After being bogged down in Ulysses for half the summer, I've just started to read other books. I finished As I Lay Dying, which was predictably excellent. I always wonder a little bit about Faulkner. He had his famous Nobel Prize speech where he explicated his whole writing philosophy,
I decline to accept the end of man. It is easy enough to say that man is immortal simply because he will endure: that when the last dingdong of doom has clanged and faded from the last worthless rock hanging tideless in the last red and dying evening, that even then there will still be one more sound: that of his puny inexhaustible voice, still talking.
I refuse to accept this. I believe that man will not merely endure: he will prevail. He is immortal, not because he alone among creatures has an inexhaustible voice, but because he has a soul, a spirit capable of compassion and sacrifice and endurance. The poet's, the writer's, duty is to write about these things. It is his privilege to help man endure by lifting his heart, by reminding him of the courage and honor and hope and pride and compassion and pity and sacrifice which have been the glory of his past. The poet's voice need not merely be the record of man, it can be one of the props, the pillars to help him endure and prevail.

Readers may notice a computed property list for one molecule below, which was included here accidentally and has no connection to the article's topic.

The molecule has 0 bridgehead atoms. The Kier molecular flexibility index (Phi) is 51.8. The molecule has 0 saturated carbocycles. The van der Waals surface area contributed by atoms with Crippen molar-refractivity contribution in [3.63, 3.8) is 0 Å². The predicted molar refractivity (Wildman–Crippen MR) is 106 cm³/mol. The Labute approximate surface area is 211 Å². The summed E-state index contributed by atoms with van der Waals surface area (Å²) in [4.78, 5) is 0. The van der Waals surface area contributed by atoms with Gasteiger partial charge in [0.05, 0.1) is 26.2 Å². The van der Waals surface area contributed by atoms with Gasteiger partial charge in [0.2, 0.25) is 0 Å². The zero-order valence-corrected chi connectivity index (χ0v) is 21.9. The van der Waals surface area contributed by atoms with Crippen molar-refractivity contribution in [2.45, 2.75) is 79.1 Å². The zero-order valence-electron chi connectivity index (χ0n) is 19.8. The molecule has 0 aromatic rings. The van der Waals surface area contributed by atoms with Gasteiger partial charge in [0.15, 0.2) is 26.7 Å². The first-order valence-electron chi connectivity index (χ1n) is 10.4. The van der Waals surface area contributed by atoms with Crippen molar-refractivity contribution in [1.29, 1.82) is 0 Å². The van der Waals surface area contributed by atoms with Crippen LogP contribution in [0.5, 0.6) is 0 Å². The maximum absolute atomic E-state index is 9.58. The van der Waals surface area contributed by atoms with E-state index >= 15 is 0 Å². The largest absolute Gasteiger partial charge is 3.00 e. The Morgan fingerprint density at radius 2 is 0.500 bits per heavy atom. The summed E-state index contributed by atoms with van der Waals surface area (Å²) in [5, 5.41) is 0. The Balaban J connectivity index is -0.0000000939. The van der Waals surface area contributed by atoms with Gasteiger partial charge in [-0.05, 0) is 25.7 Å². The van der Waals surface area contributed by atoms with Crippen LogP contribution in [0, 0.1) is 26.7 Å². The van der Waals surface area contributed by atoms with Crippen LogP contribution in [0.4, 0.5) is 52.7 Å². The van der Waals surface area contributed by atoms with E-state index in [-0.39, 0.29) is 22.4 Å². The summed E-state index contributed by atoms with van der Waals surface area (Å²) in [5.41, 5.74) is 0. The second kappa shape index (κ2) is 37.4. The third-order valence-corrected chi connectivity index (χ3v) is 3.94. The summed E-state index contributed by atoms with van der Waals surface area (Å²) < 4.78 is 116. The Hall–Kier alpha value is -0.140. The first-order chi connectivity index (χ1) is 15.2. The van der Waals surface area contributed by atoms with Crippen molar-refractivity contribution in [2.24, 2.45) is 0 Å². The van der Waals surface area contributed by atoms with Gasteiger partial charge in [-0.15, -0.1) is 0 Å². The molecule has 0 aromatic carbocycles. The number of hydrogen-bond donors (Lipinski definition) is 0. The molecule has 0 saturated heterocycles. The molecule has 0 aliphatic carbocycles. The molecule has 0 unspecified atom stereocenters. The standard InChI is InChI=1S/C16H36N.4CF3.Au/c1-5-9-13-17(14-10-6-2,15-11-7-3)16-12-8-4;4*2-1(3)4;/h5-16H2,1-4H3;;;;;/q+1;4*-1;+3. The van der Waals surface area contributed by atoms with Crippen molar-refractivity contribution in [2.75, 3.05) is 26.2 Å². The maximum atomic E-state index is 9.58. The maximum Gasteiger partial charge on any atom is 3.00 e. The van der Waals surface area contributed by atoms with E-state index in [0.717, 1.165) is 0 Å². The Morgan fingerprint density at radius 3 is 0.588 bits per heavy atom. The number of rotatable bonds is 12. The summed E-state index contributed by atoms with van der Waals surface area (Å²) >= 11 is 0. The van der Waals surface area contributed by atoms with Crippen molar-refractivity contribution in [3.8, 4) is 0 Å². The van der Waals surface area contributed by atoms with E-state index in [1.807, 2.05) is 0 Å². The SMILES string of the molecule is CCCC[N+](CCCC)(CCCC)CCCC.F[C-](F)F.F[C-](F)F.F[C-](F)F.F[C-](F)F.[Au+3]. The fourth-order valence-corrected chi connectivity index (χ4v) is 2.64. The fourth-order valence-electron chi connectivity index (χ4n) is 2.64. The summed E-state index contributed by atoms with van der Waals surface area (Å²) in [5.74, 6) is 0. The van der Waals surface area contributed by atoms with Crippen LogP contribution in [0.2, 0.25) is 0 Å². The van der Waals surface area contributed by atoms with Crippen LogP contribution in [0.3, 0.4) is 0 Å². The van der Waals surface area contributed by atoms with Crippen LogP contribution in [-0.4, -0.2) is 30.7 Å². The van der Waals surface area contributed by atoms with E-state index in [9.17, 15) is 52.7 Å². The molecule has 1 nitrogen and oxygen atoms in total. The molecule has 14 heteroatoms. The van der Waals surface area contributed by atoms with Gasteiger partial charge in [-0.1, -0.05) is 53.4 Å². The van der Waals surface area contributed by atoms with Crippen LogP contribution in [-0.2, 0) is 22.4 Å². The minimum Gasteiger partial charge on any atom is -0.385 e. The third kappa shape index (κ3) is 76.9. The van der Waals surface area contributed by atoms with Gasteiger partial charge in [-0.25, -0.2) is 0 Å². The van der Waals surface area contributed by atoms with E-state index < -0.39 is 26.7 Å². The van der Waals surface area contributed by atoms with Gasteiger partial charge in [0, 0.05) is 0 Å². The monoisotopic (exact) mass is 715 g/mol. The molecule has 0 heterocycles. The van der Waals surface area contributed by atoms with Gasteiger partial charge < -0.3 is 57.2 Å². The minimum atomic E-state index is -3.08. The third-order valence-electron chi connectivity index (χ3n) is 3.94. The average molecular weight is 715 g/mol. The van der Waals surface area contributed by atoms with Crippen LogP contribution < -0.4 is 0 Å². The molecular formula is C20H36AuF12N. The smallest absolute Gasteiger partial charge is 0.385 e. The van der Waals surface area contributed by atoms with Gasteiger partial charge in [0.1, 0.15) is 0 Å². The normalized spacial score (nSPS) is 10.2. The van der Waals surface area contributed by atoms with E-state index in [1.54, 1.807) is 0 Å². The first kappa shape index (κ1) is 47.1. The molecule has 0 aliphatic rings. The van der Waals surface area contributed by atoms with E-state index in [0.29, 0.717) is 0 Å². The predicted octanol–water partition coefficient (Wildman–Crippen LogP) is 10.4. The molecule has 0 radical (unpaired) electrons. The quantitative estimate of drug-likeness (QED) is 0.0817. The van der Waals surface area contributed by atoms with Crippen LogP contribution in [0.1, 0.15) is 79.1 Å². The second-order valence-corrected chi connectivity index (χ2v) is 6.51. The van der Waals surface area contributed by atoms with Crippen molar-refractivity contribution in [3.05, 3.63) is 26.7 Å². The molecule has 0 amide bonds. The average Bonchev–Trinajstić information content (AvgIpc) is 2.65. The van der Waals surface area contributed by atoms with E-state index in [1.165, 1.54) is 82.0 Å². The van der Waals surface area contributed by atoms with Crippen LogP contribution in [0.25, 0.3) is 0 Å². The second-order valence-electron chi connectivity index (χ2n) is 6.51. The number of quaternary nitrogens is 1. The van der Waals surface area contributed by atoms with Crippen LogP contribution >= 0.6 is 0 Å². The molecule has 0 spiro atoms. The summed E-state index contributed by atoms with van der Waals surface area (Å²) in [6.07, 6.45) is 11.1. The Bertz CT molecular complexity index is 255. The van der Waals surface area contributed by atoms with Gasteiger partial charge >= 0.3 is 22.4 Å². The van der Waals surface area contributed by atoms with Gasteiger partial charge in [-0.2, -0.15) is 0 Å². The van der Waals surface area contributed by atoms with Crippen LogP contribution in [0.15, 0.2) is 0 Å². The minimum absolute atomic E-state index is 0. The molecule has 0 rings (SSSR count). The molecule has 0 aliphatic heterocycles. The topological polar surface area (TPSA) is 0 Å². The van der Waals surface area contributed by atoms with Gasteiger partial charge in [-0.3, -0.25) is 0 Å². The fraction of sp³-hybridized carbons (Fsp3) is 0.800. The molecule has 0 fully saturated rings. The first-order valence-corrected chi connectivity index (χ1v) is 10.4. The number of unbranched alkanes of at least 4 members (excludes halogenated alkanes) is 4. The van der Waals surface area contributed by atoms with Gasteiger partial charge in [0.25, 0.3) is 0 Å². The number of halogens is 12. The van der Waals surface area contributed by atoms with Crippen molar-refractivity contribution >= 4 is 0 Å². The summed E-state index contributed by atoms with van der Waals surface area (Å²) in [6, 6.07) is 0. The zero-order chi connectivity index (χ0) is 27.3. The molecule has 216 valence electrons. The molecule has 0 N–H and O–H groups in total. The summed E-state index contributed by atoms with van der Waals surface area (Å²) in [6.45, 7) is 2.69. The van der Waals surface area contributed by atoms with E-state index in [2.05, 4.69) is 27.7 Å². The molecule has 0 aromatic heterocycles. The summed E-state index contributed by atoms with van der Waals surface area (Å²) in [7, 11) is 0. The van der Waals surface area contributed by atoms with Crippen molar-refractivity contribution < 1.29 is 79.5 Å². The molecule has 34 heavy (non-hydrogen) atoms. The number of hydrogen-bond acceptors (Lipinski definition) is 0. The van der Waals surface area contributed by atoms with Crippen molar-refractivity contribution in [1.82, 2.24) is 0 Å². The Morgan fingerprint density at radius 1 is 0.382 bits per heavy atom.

But, to me, there's very little about Faulkner that is triumphant. It's all just this very hard-won stuff, these very small victories. Like in As I Lay Dying, there is something very noble about the family's tenacity--their will to get their matriarch over the river and into the ground. But when it's done, it all hasn't come to much. They splinter apart into their separate cares. The family itself seems to shrivel and collapse. It's as if that was all the nobility that they had in them--this commitment to an ultimately meaningless symbol. And that's fine and it's very affecting. But it's hardly glorious.
Oh, I also read Djuna Barnes' Nightwood. When the book started, I loved it. And I continued to love every part of the book that didn't have talking. The narrator's voice is deft and playful. But god, the talking is just the worst. There's one character, a doctor, who monologues endlessly about nonsense. It reminds me of Kafka's The Castle, except at least in The Castle some of the monologues were interesting.
And now I am reading Thomas Mann's Buddenbrooks! It is excellent. Literally nothing has happened in the novel yet, aside from a dinner party. But I love it so much. It reminds me of a 19th century Russian novel. But it's not about some f***ing aristocrats. Man, I am tired of reading about aristocrats. Instead, it's about the slow dissolution of a German mercantile family. One of the few novels that seems to deal intimately with issues of commerce and business.